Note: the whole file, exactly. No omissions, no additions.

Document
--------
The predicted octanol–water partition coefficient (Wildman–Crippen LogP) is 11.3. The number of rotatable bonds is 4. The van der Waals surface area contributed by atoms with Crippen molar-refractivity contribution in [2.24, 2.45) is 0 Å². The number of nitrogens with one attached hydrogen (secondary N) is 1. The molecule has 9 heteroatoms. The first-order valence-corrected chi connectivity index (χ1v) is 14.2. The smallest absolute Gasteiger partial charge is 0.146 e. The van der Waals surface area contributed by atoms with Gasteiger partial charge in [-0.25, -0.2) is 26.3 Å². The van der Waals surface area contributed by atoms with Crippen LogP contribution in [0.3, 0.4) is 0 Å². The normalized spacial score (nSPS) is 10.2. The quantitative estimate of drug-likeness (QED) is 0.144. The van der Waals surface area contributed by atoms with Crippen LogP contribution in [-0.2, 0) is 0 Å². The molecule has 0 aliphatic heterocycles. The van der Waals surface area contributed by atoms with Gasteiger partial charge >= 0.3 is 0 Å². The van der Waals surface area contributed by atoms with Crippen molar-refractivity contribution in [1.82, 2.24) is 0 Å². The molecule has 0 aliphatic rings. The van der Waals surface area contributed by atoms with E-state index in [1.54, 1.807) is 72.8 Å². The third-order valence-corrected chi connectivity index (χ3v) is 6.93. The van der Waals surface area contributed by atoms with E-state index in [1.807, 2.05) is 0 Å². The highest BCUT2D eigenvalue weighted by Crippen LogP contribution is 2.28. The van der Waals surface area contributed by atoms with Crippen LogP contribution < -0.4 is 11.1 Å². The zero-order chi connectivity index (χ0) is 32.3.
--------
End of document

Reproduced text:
The predicted octanol–water partition coefficient (Wildman–Crippen LogP) is 11.3. The number of rotatable bonds is 4. The van der Waals surface area contributed by atoms with Crippen molar-refractivity contribution in [2.24, 2.45) is 0 Å². The number of nitrogens with one attached hydrogen (secondary N) is 1. The molecule has 9 heteroatoms. The first-order valence-corrected chi connectivity index (χ1v) is 14.2. The smallest absolute Gasteiger partial charge is 0.146 e. The van der Waals surface area contributed by atoms with Gasteiger partial charge in [-0.25, -0.2) is 26.3 Å². The van der Waals surface area contributed by atoms with Crippen LogP contribution in [0.3, 0.4) is 0 Å². The normalized spacial score (nSPS) is 10.2. The quantitative estimate of drug-likeness (QED) is 0.144. The van der Waals surface area contributed by atoms with Crippen LogP contribution in [-0.2, 0) is 0 Å². The molecule has 0 aliphatic heterocycles. The van der Waals surface area contributed by atoms with Gasteiger partial charge >= 0.3 is 0 Å². The van der Waals surface area contributed by atoms with Crippen molar-refractivity contribution in [1.82, 2.24) is 0 Å². The molecule has 0 aliphatic rings. The van der Waals surface area contributed by atoms with E-state index in [1.54, 1.807) is 72.8 Å². The third-order valence-corrected chi connectivity index (χ3v) is 6.93. The van der Waals surface area contributed by atoms with E-state index in [1.807, 2.05) is 0 Å². The highest BCUT2D eigenvalue weighted by Crippen LogP contribution is 2.28. The van der Waals surface area contributed by atoms with Crippen LogP contribution < -0.4 is 11.1 Å². The zero-order chi connectivity index (χ0) is 32.3.